The "SEC Nation" show will probably be the most visible original programming the network has. Touring SEC country in the same vein as "College GameDay," "SEC Nation" has the goal to illustrate just how unique and unquestionably fanatical SEC diehards are – from campus to campus. The team the SEC Network assembled for the show, including LSU great Marcus Spears and constant lightning rod Paul Finebaum, seems to get along, and that rapport will be important as the show tries to build a viewership.

Reporter Kaylee Hartung, who was brought over from the Longhorn Network, says the group has one common thread, and that’s a passion for the SEC.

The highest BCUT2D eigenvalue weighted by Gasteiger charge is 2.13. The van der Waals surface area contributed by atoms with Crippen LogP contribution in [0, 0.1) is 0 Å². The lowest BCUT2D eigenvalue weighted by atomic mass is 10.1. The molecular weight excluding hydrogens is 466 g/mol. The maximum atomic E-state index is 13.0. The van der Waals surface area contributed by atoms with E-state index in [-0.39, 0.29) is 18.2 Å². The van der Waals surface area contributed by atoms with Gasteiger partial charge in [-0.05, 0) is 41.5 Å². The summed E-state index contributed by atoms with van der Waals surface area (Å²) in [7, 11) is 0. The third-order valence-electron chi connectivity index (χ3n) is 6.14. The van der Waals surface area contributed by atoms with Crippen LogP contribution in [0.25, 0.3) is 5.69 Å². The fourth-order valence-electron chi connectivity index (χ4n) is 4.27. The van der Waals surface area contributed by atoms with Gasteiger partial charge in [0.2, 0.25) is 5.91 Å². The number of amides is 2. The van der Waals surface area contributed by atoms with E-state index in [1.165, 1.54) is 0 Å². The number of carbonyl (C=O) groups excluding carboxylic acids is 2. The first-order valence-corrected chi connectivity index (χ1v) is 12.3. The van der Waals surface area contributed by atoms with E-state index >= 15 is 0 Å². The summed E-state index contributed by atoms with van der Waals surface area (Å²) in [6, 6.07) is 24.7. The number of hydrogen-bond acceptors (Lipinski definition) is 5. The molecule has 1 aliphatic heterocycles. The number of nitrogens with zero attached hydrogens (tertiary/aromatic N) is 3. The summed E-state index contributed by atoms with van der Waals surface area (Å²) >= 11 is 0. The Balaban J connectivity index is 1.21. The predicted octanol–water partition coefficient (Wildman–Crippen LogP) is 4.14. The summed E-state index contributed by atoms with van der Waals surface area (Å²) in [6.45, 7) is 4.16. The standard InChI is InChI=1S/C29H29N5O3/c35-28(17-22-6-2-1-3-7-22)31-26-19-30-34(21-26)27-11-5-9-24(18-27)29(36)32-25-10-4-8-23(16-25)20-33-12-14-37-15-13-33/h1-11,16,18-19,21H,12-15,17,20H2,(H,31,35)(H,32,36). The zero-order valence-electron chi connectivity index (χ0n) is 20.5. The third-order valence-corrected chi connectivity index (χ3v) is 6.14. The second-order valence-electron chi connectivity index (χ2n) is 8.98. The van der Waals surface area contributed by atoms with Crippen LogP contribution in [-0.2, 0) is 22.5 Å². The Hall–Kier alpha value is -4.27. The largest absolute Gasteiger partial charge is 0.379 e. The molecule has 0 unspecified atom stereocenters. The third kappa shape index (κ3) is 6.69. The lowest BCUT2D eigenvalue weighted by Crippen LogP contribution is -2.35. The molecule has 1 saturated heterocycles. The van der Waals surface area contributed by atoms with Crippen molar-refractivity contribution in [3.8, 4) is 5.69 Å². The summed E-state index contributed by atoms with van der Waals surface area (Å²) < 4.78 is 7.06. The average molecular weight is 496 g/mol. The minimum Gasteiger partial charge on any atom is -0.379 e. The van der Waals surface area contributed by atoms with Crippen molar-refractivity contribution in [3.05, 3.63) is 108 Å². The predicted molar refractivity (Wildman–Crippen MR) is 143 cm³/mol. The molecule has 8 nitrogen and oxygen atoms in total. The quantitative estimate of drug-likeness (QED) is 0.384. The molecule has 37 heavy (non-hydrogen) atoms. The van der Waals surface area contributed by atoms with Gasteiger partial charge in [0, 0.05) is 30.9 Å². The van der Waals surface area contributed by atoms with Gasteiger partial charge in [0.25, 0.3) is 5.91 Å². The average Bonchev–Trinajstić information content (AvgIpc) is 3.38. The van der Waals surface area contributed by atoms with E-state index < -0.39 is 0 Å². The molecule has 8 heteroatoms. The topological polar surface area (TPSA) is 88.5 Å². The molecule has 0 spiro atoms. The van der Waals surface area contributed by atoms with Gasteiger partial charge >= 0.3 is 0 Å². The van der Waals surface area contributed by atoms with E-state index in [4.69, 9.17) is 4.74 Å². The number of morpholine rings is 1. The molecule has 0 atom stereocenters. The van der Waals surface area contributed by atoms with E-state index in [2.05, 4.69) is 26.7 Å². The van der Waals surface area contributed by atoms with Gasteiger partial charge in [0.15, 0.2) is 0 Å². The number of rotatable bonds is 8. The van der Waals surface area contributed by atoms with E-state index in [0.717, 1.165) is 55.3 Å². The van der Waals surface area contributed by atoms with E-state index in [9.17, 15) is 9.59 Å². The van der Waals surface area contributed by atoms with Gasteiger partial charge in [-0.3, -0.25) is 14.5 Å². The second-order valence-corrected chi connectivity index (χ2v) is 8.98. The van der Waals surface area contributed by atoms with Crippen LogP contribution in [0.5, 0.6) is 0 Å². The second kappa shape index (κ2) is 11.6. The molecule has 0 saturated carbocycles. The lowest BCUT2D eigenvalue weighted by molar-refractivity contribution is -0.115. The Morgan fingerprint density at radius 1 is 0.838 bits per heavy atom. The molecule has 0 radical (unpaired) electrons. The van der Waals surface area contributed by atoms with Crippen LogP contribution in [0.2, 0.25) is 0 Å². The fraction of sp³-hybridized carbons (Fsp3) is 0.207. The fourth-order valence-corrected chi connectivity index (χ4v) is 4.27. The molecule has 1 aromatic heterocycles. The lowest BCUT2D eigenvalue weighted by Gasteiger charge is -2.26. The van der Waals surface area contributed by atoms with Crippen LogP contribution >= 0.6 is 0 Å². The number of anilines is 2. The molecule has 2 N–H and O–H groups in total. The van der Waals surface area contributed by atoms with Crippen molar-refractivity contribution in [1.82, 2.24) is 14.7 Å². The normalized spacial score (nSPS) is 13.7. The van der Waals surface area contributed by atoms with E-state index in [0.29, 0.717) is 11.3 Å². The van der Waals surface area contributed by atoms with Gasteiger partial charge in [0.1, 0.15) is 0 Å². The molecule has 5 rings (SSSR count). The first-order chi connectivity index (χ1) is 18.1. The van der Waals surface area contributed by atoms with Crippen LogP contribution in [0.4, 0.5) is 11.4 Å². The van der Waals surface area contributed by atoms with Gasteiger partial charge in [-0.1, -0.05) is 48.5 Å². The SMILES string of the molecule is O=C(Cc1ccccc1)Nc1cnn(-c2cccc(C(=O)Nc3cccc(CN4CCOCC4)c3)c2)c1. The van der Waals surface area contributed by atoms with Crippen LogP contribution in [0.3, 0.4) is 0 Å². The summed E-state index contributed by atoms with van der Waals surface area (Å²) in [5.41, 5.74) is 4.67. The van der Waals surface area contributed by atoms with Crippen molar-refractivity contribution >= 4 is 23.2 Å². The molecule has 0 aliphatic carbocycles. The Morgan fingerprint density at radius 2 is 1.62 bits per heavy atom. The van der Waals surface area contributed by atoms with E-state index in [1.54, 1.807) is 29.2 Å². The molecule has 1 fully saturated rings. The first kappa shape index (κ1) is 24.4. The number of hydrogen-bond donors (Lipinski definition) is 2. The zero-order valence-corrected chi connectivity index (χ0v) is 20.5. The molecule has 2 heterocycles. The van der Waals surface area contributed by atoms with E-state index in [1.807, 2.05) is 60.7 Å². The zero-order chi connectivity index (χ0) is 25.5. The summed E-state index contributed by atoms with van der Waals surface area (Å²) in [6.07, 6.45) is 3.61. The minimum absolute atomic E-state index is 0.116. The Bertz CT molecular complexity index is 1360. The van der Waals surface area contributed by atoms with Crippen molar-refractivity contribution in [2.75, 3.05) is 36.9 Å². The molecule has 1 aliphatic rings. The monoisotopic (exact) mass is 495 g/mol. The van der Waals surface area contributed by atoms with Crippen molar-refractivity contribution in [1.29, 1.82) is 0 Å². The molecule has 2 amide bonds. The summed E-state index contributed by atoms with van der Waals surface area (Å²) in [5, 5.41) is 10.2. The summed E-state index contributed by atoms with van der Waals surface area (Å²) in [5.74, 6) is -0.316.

“When they announced the SEC Network,” Hartung said, “my grandfather, who lives in Louisiana, cut out the article in the paper and sent it to me and asked me ‘When are you going to be a part of this?’ Everybody at "SEC Nation" has a connection to the SEC, whether it’s family, having lived there or played there.”

And plenty of people are going to care about another "SEC Nation" analyst – former Heisman Trophy winner Tim Tebow. There aren’t many who are agnostic towards Tebow, and getting him back in the SEC was a no-brainer for ESPN. Tebow had a tryout during the national championship, and although he seemed a little overwhelmed at times, the potential was there for him to do well if he calmed down and got comfortable. had a few minutes to talk with Tebow about the new gig, the adjustment from player to media member and more.

SI: Did you expect the transition to be this smooth for you?